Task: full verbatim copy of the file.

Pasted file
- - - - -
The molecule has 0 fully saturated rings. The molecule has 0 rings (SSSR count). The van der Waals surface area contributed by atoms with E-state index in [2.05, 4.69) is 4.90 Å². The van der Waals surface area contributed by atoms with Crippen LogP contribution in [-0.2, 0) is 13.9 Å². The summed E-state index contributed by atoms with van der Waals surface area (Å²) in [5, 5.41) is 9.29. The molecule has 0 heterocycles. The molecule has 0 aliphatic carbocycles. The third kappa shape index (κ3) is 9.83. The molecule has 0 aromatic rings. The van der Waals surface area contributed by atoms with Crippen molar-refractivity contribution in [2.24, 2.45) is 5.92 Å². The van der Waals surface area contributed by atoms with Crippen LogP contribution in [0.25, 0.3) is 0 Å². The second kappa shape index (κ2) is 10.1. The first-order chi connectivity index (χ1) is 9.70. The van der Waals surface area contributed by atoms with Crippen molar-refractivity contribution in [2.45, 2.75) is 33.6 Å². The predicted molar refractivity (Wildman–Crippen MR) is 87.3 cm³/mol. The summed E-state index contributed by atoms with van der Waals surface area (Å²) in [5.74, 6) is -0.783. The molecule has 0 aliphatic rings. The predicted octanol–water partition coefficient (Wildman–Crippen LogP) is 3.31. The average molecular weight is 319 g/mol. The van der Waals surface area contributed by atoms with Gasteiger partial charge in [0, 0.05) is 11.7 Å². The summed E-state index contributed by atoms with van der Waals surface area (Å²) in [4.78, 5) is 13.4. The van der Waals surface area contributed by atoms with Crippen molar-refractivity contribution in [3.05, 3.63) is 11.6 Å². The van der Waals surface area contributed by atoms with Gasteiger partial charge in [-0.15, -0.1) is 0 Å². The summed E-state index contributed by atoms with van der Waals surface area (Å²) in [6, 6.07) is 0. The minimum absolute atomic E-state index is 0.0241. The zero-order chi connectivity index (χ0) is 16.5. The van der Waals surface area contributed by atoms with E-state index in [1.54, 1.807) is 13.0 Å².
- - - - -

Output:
The molecule has 0 fully saturated rings. The molecule has 0 rings (SSSR count). The van der Waals surface area contributed by atoms with E-state index in [2.05, 4.69) is 4.90 Å². The van der Waals surface area contributed by atoms with Crippen LogP contribution in [-0.2, 0) is 13.9 Å². The summed E-state index contributed by atoms with van der Waals surface area (Å²) in [5, 5.41) is 9.29. The molecule has 0 heterocycles. The molecule has 0 aliphatic carbocycles. The third kappa shape index (κ3) is 9.83. The molecule has 0 aromatic rings. The van der Waals surface area contributed by atoms with Crippen molar-refractivity contribution in [2.24, 2.45) is 5.92 Å². The van der Waals surface area contributed by atoms with Crippen LogP contribution in [0.25, 0.3) is 0 Å². The second kappa shape index (κ2) is 10.1. The first-order chi connectivity index (χ1) is 9.70. The van der Waals surface area contributed by atoms with Crippen molar-refractivity contribution in [2.45, 2.75) is 33.6 Å². The predicted molar refractivity (Wildman–Crippen MR) is 87.3 cm³/mol. The summed E-state index contributed by atoms with van der Waals surface area (Å²) in [5.74, 6) is -0.783. The molecule has 0 aliphatic rings. The predicted octanol–water partition coefficient (Wildman–Crippen LogP) is 3.31. The average molecular weight is 319 g/mol. The van der Waals surface area contributed by atoms with Gasteiger partial charge in [0, 0.05) is 11.7 Å². The summed E-state index contributed by atoms with van der Waals surface area (Å²) in [4.78, 5) is 13.4. The van der Waals surface area contributed by atoms with Crippen molar-refractivity contribution in [3.05, 3.63) is 11.6 Å². The van der Waals surface area contributed by atoms with Gasteiger partial charge in [-0.15, -0.1) is 0 Å². The summed E-state index contributed by atoms with van der Waals surface area (Å²) in [6, 6.07) is 0. The minimum absolute atomic E-state index is 0.0241. The zero-order chi connectivity index (χ0) is 16.5. The van der Waals surface area contributed by atoms with E-state index in [1.54, 1.807) is 13.0 Å².